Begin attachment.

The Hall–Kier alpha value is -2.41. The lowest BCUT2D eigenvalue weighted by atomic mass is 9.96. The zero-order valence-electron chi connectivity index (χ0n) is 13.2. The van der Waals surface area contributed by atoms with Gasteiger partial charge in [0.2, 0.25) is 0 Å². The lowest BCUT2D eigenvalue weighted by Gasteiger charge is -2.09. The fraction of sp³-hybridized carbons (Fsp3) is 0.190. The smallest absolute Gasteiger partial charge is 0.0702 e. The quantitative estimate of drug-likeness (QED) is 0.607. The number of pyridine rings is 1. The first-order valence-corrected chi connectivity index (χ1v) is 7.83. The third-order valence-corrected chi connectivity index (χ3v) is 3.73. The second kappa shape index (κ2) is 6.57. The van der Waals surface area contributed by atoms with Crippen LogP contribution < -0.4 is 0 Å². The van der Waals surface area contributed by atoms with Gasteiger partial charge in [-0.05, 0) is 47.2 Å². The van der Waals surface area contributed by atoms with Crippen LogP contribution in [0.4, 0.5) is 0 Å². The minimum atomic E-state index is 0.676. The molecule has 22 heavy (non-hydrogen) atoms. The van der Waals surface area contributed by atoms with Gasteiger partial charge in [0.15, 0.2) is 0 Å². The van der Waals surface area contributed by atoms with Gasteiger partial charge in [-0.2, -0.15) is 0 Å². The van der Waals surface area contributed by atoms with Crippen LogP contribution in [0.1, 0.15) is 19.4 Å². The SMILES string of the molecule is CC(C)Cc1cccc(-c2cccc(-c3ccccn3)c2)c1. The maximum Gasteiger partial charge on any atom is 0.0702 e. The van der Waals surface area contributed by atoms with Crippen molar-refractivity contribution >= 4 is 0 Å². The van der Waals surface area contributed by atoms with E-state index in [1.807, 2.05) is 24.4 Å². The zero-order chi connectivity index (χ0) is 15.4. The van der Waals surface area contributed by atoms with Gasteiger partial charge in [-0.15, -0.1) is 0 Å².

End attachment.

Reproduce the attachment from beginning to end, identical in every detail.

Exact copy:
The Hall–Kier alpha value is -2.41. The lowest BCUT2D eigenvalue weighted by atomic mass is 9.96. The zero-order valence-electron chi connectivity index (χ0n) is 13.2. The van der Waals surface area contributed by atoms with Gasteiger partial charge in [0.2, 0.25) is 0 Å². The lowest BCUT2D eigenvalue weighted by Gasteiger charge is -2.09. The fraction of sp³-hybridized carbons (Fsp3) is 0.190. The smallest absolute Gasteiger partial charge is 0.0702 e. The quantitative estimate of drug-likeness (QED) is 0.607. The number of pyridine rings is 1. The first-order valence-corrected chi connectivity index (χ1v) is 7.83. The third-order valence-corrected chi connectivity index (χ3v) is 3.73. The second kappa shape index (κ2) is 6.57. The van der Waals surface area contributed by atoms with Crippen LogP contribution < -0.4 is 0 Å². The van der Waals surface area contributed by atoms with Gasteiger partial charge in [-0.05, 0) is 47.2 Å². The van der Waals surface area contributed by atoms with Crippen LogP contribution in [0.4, 0.5) is 0 Å². The minimum atomic E-state index is 0.676. The molecule has 22 heavy (non-hydrogen) atoms. The van der Waals surface area contributed by atoms with Gasteiger partial charge in [0.15, 0.2) is 0 Å². The van der Waals surface area contributed by atoms with Gasteiger partial charge in [-0.2, -0.15) is 0 Å². The van der Waals surface area contributed by atoms with Crippen LogP contribution in [0.1, 0.15) is 19.4 Å². The SMILES string of the molecule is CC(C)Cc1cccc(-c2cccc(-c3ccccn3)c2)c1. The maximum Gasteiger partial charge on any atom is 0.0702 e. The van der Waals surface area contributed by atoms with Crippen molar-refractivity contribution >= 4 is 0 Å². The van der Waals surface area contributed by atoms with E-state index in [1.807, 2.05) is 24.4 Å². The zero-order chi connectivity index (χ0) is 15.4. The van der Waals surface area contributed by atoms with Gasteiger partial charge in [-0.15, -0.1) is 0 Å².